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Report: new GM crops would cause dramatic increase in EU herbicide use

07 November 2012
by greenpeace -- last modified 07 November 2012

The cultivation of new GM crops in Europe could increase herbicide use by up to 15 times, warned an agricultural forecast commissioned by Greenpeace and presented in Brussels today. Activists took this 'toxic warning' to the doorstep of the European Commission, concluding an eight-city tour of Europe alerting citizens, farming communities and decision-makers of the impending threat.


Twenty seven activists (one for each EU member state) displayed a banner reading "toxic warning" outside the Commission headquarters. The activists, wearing hazmat protective gear, sprayed the banner with mock fumigators to reveal another hidden message: "GM crops = more agrochemicals".

The Commission is considering authorising the cultivation of 26 new GM crops, 19 of which are genetically modified to be tolerant to herbicides – mostly glyphosate, the active ingredient in many herbicides sold throughout the world. Many similar crops are already being grown in North and South America, with devastating environmental and social consequences on rural communities, as documented in Growing Doubt, a new documentary by Greenpeace.

The report, produced by agricultural economist Dr. Charles Benbrook, reveals that the introduction of herbicide tolerant GM crops would lead to substantial increases in the use of glyphosate and other pesticides, sharp increases in seed prices and the spread of corporate domination of food production.

The report predicts increases of over 800% – up to 1500% in the case of GM soy – in the use of glyphosate in the EU over a period of 14 years (2012-2025) for herbicide-tolerant GM maize, soy and sugar beet.

"Europe has a chance to learn from the mistakes made in my country," said Wendel Lutz, a US farmer in Brussels today. "Every time I've described the difficulties I've experienced on my farm, farmers in Europe have sympathised. And when they hear that the same corporate model could be employed here, they are naturally apprehensive about their own futures. We hope the Commission will recognise these concerns and heed the warning we are here to deliver."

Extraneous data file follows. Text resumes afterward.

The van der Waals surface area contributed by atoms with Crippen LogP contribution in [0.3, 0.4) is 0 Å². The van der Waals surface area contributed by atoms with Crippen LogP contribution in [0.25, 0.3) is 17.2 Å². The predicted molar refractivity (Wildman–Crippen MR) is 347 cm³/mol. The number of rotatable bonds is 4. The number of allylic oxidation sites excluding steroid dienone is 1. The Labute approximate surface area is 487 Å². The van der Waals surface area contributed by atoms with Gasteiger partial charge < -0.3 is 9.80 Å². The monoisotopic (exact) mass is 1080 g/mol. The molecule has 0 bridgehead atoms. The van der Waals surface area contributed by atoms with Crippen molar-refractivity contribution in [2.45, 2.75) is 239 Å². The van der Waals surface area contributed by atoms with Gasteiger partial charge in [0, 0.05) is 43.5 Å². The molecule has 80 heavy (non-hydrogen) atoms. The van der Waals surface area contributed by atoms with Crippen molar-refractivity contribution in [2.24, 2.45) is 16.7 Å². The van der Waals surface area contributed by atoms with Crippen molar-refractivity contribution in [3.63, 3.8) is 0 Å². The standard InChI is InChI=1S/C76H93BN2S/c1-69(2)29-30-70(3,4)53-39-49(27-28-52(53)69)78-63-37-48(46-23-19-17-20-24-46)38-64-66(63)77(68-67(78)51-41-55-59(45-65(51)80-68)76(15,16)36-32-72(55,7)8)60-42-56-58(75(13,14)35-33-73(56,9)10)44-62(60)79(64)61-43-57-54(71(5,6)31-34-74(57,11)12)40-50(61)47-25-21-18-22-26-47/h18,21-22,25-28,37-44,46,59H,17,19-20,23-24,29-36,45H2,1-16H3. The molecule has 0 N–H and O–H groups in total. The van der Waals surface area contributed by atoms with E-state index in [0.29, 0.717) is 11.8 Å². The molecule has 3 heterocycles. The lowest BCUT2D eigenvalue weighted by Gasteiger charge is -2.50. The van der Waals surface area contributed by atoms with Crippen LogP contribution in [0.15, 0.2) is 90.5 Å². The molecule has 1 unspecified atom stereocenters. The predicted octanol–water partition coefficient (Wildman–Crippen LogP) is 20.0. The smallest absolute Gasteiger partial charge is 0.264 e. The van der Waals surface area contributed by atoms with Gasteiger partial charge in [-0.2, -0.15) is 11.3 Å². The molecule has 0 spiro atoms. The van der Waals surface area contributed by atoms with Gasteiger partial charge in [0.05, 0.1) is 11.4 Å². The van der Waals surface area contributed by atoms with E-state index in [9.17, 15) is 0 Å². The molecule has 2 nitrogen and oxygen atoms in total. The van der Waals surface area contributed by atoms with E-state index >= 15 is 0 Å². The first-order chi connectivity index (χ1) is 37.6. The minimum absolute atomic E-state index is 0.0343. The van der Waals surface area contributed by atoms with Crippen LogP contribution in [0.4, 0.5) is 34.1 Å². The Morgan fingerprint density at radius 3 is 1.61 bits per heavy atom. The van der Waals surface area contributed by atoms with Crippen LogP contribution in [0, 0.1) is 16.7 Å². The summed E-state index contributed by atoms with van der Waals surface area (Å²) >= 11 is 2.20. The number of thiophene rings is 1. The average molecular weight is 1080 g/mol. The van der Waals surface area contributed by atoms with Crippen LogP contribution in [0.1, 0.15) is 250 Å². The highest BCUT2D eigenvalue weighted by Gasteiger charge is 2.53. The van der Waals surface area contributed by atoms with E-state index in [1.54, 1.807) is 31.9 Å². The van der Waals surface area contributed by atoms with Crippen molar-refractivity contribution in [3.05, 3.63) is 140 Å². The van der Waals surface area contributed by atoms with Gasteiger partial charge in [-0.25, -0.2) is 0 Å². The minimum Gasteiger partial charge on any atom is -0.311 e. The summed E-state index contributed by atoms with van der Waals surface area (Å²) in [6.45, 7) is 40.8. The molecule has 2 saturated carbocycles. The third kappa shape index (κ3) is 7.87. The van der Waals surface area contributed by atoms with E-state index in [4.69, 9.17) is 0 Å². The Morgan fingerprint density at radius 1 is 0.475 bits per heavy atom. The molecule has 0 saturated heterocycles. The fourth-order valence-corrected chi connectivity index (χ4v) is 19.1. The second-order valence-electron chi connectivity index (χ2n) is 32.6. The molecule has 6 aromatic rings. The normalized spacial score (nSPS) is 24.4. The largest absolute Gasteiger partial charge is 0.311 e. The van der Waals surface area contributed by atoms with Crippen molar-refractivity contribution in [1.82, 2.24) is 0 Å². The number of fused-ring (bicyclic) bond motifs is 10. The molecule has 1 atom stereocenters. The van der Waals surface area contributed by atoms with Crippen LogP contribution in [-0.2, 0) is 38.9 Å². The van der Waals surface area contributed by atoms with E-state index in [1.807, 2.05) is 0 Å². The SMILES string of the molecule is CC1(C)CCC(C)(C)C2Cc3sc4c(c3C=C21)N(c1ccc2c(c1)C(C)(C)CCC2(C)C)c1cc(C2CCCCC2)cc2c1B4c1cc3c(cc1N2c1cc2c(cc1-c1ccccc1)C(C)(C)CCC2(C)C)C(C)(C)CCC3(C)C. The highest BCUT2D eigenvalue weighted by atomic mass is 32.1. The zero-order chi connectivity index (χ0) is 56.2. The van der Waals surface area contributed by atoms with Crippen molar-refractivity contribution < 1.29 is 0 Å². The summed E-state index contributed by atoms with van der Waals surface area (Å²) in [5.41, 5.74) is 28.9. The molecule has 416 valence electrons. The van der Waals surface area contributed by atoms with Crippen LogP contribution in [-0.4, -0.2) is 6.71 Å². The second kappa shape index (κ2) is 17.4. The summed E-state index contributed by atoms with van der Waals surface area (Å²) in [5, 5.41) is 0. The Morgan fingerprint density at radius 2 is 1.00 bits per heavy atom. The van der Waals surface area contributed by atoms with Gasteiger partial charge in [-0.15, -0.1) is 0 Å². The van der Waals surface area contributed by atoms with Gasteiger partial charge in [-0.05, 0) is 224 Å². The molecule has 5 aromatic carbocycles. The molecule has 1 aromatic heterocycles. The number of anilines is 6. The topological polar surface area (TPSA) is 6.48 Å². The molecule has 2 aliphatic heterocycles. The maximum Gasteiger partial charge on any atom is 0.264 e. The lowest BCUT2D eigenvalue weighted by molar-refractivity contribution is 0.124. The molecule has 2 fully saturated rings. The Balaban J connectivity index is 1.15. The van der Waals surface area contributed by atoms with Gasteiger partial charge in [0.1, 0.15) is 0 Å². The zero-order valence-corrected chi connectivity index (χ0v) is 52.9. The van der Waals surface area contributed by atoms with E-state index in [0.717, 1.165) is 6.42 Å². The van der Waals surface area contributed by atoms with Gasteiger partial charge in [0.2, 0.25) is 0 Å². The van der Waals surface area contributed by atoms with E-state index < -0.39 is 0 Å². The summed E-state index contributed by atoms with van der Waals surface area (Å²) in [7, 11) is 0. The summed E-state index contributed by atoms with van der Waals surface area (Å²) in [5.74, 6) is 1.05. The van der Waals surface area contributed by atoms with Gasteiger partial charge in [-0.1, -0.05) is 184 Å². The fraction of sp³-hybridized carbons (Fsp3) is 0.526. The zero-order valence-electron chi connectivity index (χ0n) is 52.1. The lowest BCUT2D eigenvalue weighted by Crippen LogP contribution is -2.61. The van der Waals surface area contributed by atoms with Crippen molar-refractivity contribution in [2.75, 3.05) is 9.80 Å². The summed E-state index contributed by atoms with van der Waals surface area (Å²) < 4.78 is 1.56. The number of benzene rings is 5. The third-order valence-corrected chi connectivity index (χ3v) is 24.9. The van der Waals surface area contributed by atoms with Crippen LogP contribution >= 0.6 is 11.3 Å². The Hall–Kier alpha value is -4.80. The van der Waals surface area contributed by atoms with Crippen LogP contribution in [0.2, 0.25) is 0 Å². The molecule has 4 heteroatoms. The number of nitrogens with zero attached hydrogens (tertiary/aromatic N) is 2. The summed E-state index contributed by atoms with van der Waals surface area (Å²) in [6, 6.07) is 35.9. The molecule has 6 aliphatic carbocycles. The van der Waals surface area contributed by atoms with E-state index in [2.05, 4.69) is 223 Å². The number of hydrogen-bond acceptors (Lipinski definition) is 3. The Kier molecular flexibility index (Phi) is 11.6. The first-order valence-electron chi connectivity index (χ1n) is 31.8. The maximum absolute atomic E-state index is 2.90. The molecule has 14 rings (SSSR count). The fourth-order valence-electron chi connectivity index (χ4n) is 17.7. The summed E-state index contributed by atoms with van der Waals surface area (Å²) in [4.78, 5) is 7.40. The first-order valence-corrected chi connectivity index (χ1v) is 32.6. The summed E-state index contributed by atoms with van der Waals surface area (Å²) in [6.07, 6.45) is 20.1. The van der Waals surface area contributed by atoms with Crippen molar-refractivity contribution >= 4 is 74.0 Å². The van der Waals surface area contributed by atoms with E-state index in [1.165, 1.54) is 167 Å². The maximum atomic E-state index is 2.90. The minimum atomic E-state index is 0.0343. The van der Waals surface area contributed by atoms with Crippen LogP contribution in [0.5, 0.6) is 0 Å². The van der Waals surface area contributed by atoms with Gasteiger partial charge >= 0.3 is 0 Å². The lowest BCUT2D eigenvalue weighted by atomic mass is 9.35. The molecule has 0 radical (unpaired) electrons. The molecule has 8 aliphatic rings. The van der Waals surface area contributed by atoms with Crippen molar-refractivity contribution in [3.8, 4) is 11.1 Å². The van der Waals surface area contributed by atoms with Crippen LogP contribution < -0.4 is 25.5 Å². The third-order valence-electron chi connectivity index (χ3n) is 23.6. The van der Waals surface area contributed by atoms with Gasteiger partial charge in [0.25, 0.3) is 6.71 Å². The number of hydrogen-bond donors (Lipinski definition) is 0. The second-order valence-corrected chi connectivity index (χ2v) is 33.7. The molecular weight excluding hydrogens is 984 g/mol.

"Farmers in the US are already struggling, as they try to spray their way out of the corner they're backed into. The reliance on herbicide-tolerant crops in the US has triggered the emergence and rapid spread of nearly two dozen glyphosate-resistant weeds, driving up farm production costs, as well as the volume and eco-toxicity of herbicides needed to prevent major yield loss," said Dr. Benbrook.

"This study should act as a wake-up call. Given the toxic legacy of herbicide-tolerant GM crops, it would be utterly irresponsible for the European Commission to allow their cultivation on our fields," said Marco Contiero, Greenpeace EU agriculture policy director.

"Today we bring the voices of US farmers and concerned Europeans to Brussels. The European Commission must decide: are they going to protect the farmers and consumers or are they going to side with the agrochemical industry breathing down our necks?" said Lasse Bruun, Greenpeace International sustainable agriculture campaigner.

Greenpeace is an independent global campaigning organisation that acts to change attitudes and behaviour, to protect and conserve the environment and to promote peace. Greenpeace does not accept donations from governments, the EU, businesses or political parties.

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